A look at 300 years and TWO sides of the slave trade. Awarded 3 stars on Goodreads but 3.5 stars is more accurate.
Author Yaa Gyasi offers an intriguing premise. Two half-sisters from Ghana are separated at the height of the slave trade. One becomes the local, much loved “wife” of a British slave trader. The other winds up in a desperately overcrowded hold of a slave ship, bound for the United States. By following these two women and each generation of their descendants, Gyasi offers a telling of the Afro-American experience. Brutal beatings, forced separation from spouses and children, rape, unjust imprisonment, underpaid and unhealthy coal mining jobs, and drug dependency in Harlem are all part of the story. In this way it’s a powerful read.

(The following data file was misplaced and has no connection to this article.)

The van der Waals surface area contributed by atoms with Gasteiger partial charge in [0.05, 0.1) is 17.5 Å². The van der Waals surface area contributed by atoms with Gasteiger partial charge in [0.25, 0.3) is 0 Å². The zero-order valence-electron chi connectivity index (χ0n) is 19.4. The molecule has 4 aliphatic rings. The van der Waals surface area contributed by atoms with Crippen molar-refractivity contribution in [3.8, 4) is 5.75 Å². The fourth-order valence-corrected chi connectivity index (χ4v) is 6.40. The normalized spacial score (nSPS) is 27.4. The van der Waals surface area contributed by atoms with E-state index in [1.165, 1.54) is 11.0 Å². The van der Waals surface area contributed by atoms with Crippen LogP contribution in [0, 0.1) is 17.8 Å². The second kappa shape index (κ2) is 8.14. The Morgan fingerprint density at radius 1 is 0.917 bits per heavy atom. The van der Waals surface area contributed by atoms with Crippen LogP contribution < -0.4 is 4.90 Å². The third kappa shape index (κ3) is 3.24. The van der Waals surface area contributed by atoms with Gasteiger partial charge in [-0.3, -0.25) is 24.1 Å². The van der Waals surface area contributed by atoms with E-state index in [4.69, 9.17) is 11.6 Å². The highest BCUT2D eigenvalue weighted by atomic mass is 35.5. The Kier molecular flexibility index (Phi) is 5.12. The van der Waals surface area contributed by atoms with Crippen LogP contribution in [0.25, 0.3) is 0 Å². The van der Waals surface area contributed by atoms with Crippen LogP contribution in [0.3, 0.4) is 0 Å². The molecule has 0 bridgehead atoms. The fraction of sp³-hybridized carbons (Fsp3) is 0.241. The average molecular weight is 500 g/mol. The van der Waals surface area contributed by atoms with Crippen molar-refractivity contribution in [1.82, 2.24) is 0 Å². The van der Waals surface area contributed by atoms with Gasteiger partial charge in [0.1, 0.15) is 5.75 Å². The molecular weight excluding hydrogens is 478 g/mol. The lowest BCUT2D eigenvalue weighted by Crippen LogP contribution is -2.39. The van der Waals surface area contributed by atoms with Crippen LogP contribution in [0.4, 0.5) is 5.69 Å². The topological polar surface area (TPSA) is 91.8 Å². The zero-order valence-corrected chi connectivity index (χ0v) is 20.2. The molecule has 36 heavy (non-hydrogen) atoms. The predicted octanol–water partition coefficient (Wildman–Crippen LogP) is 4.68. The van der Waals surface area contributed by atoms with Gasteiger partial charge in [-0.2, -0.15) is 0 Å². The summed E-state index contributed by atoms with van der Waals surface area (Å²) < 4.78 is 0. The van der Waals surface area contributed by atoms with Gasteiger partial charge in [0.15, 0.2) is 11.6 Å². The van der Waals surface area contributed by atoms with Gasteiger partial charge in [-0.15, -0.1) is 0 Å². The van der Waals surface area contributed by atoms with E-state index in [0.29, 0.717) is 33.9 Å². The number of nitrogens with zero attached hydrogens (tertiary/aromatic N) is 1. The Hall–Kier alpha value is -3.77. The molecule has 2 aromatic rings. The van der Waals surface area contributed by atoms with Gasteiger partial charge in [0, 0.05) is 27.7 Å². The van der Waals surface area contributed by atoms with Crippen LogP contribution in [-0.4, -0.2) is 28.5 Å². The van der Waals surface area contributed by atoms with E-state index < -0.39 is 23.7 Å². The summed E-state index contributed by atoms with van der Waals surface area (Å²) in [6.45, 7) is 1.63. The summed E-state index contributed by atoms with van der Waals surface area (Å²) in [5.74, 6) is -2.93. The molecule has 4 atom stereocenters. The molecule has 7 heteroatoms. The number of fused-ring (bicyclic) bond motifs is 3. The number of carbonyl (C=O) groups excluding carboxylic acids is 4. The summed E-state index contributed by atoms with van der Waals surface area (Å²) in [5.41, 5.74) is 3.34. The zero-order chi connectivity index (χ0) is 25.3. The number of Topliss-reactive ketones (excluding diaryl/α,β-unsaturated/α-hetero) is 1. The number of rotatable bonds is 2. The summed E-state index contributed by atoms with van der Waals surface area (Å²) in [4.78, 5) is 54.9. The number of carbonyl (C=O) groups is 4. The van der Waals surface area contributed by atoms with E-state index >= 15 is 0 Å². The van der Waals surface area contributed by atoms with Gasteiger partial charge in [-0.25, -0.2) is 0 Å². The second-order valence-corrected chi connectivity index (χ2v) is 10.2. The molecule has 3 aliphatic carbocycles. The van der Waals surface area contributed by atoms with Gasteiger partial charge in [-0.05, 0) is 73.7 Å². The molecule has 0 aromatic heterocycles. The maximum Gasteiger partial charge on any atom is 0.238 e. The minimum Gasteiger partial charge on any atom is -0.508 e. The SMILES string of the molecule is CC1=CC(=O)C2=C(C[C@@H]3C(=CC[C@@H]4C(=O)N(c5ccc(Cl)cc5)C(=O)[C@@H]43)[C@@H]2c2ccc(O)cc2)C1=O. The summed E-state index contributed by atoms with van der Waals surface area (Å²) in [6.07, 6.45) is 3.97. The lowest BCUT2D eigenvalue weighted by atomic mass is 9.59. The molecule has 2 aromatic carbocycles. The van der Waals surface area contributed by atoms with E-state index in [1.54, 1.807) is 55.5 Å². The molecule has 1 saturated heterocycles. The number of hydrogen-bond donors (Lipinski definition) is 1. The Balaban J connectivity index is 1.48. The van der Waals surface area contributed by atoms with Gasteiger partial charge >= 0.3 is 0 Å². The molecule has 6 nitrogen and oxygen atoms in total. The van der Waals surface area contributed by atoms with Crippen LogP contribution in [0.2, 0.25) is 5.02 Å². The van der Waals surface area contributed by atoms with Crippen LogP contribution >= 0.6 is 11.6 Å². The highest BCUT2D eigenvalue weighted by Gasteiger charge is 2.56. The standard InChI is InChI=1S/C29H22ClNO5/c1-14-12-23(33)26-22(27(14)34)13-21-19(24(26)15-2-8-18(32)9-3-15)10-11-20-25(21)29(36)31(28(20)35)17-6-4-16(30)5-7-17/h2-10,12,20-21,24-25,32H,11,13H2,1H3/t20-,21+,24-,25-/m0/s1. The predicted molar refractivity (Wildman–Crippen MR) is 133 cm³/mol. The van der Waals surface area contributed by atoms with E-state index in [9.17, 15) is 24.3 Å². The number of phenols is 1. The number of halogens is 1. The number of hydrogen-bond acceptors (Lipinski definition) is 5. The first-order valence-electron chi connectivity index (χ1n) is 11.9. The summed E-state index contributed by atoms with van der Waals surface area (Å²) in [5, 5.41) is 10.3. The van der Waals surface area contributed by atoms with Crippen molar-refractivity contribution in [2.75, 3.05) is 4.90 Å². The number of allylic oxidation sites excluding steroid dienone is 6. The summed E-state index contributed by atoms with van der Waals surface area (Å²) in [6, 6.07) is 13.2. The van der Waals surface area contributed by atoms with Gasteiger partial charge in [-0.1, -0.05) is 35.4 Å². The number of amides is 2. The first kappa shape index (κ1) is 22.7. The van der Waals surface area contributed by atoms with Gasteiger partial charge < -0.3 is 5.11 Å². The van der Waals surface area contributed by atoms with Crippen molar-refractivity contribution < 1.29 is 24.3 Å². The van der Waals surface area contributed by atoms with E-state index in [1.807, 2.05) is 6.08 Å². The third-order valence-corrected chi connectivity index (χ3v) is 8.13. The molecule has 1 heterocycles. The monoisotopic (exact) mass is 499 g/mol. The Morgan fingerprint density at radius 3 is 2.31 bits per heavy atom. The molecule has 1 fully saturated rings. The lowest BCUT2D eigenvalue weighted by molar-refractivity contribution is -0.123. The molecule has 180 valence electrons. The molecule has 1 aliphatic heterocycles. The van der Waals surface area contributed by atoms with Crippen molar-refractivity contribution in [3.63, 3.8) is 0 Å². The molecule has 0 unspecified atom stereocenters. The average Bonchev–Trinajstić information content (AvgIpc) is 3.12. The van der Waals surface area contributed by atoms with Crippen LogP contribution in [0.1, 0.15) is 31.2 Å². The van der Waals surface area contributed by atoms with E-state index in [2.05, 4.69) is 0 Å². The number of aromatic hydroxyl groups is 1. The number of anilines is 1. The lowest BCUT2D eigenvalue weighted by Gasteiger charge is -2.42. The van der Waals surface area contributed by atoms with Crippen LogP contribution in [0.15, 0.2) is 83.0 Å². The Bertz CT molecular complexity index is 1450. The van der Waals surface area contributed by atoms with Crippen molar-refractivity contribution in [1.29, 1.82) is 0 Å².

What disappointed me is that there is really only one chapter on each person’s story. And, while many are engaging (some more than others), you wind up leaving each person behind, almost as soon as you become engaged in their narrative. Sometimes you learn a bit more about a character in the next chapter, but not always. It’s a bit like reading one of Edward Rutherford’s novels (i.e. Sarum, London, Russka) where he too follows generations of a family through history. With both authors, I think their goal is using individual anecdotes to further a more important overall story from history. In that, Gyasi succeeds in portraying the American story of slavery — with all its evil and horror.